People who meet people
But what did I enjoy most about BETT2020? As ever it was the people, most of which I bumped into randomly as I walked round the show, others I arranged to meet. BETT really is still the place to catch up with ed tech folk, especially the many overseas visitors with whom you have worked with in the past. And there are the people giving presentations, too!
As I said, for the last few years I have tended to avoid presentations, which seemed largely to have become marketing opportunities rather than genuine CPD (though with notable exceptions if you sought them out, to be fair). This year I found the range of presentations much more compelling, and spent much more time in the theatres. The sit down is also welcome after spending time pounding the aisles. It was great to see #CampEd chum, Martin Bailey of Animate2Educate, with a packed house of primary teachers, and I finally got to see one of Carol Allen‘s famous literacy presentations, another packed house in the Schools Theatre. This theatre was also home to a packed Friday evening’s TeachMeet, and it felt a much more natural venue than the Arena that had been used in recent years. But to be fair all of the BETT Teachmeets have been a must to catch up with folk, some of whom you may usually only encounter on twitter during the rest of the year.
I even attended a couple of sessions in the main arena – with commercial links, true, but the most acceptable face of ed tech . 2Simple are supporting Dot Com Digital, which was launched at BETT2020. Sharon Doughty, a former news presenter and crime reporter who was herself the victim of violence and abuse, created the Dot Com safeguarding programme, which had been further developed by children working with Essex Police, the National Police Chief Council, Internet Intelligence and Investigations and safeguarding leads.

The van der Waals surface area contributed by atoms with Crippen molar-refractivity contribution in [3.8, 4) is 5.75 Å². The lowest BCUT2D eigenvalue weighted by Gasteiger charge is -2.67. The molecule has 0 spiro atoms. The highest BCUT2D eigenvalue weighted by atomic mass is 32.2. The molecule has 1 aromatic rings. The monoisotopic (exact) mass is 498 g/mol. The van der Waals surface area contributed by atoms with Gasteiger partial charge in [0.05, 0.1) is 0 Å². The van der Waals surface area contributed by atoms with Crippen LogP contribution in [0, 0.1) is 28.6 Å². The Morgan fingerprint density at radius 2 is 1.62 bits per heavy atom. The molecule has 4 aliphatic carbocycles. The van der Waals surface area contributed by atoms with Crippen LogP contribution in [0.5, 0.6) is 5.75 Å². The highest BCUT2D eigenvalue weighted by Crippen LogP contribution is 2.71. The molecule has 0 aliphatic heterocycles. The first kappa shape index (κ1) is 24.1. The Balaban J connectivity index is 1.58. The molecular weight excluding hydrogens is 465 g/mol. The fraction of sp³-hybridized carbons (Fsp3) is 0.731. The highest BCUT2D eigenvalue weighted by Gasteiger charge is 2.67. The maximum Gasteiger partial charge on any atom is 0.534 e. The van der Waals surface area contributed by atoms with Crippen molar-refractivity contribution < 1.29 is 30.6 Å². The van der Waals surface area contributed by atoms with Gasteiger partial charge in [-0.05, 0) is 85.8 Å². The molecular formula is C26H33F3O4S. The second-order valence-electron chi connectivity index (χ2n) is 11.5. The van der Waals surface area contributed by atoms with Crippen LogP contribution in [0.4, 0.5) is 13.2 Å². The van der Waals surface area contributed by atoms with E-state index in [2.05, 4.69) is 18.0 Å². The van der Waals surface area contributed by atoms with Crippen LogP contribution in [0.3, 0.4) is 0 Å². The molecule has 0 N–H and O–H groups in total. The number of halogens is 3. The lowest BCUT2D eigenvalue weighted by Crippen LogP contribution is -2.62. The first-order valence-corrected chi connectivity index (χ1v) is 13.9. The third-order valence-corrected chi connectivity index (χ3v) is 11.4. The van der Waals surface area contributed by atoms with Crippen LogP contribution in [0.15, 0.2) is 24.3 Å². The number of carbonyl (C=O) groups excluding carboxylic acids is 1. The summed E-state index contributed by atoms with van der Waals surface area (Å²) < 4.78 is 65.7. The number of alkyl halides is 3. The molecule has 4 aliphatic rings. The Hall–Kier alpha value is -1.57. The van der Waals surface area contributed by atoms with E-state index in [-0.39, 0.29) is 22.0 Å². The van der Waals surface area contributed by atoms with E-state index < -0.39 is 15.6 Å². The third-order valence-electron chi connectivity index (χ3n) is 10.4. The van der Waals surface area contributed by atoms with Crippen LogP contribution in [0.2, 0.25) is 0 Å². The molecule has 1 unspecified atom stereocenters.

Dot Com Digital with 2Simple now takes this initiative online, and provides a safeguarding programme that supports children’s personal development and offers a safe environment for them to learn about wellbeing and keeping themselves safe. Some excellent pupil graduates of the programme spoke tellingly at the launch about the effectiveness of the programme. Sadly, in some ways, yet one of the most powerful testaments to its effectiveness, had been a serious disclosure from one of the pupils going through the pilot programme. A really impressive new safeguarding resource.
The other Arena session I visited was a live version of the Edtech Podcast. This time it was episode 138 on Skills, last of the blooming Sophie Bailey‘s ‘What Matters in Ed Tech?’ series. As a regular listener of the Edtech Podcast, I always enjoy a chance to attend a live recording of a show – a fact that BBC Radio 4 has traded on with its live audiences for years. It’s always good to watch radio!
Quite a few things get launched at BETT, and this year was no exception. But one particularly welcome move was the setting up of the #EdtechEvidence Group, a gathering of folk in the industry who are keen to see the gathering of better evidence in terms of the impact and outcomes of the use of education technology in classrooms. This was launched by Dan Sandhu, on the Sparx stand, one of the initial co-signatories, and who commissioned research looking at the levels of trust in schools. In an area where we are surrounded on one side by hype and smoke and mirrors, and on the other by technobes challenging its very existence in the classroom, let’s hope more people in the industry can get behind this move, and sponsor the gathering of robust practical evidence of ed tech making really positive impact in the lives of school pupils.
But possibly my favourite session involved donning a headset in the Technology South area to listen to a panel from The Gender Equality Collective asking ‘Where are all the women in technology?’ Founded by two of the attendees, Nic Ponsford and Cat Wildman, the session breathed new life and energy to the much-discussed topic of the gender imbalance and prejudices found in the worlds of digital technologies. Not a new issue, each time there has been a past rise in the numbers of women in technology, someone has moved the goalposts, and we have seen numbers fall back.